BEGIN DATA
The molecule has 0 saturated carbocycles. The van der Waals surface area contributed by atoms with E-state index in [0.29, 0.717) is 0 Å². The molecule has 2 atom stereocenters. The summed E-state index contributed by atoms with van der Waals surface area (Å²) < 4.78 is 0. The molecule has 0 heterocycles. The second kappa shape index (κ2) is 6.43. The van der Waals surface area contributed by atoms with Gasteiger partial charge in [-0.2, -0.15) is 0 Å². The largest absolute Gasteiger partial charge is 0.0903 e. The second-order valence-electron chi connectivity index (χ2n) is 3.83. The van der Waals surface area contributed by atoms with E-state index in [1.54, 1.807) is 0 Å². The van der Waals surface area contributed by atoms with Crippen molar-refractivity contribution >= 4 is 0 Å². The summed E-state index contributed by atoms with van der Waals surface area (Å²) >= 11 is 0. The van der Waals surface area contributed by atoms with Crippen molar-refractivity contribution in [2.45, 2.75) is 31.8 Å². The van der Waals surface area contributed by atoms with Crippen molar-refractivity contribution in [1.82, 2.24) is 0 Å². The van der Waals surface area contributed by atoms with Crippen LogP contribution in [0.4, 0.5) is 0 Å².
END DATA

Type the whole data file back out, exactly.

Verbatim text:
The molecule has 0 saturated carbocycles. The van der Waals surface area contributed by atoms with E-state index in [0.29, 0.717) is 0 Å². The molecule has 2 atom stereocenters. The summed E-state index contributed by atoms with van der Waals surface area (Å²) < 4.78 is 0. The molecule has 0 heterocycles. The second kappa shape index (κ2) is 6.43. The van der Waals surface area contributed by atoms with Gasteiger partial charge in [-0.2, -0.15) is 0 Å². The largest absolute Gasteiger partial charge is 0.0903 e. The second-order valence-electron chi connectivity index (χ2n) is 3.83. The van der Waals surface area contributed by atoms with E-state index in [1.54, 1.807) is 0 Å². The van der Waals surface area contributed by atoms with Crippen molar-refractivity contribution >= 4 is 0 Å². The summed E-state index contributed by atoms with van der Waals surface area (Å²) >= 11 is 0. The van der Waals surface area contributed by atoms with Crippen molar-refractivity contribution in [2.45, 2.75) is 31.8 Å². The van der Waals surface area contributed by atoms with Crippen molar-refractivity contribution in [1.82, 2.24) is 0 Å². The van der Waals surface area contributed by atoms with Crippen LogP contribution in [0.4, 0.5) is 0 Å².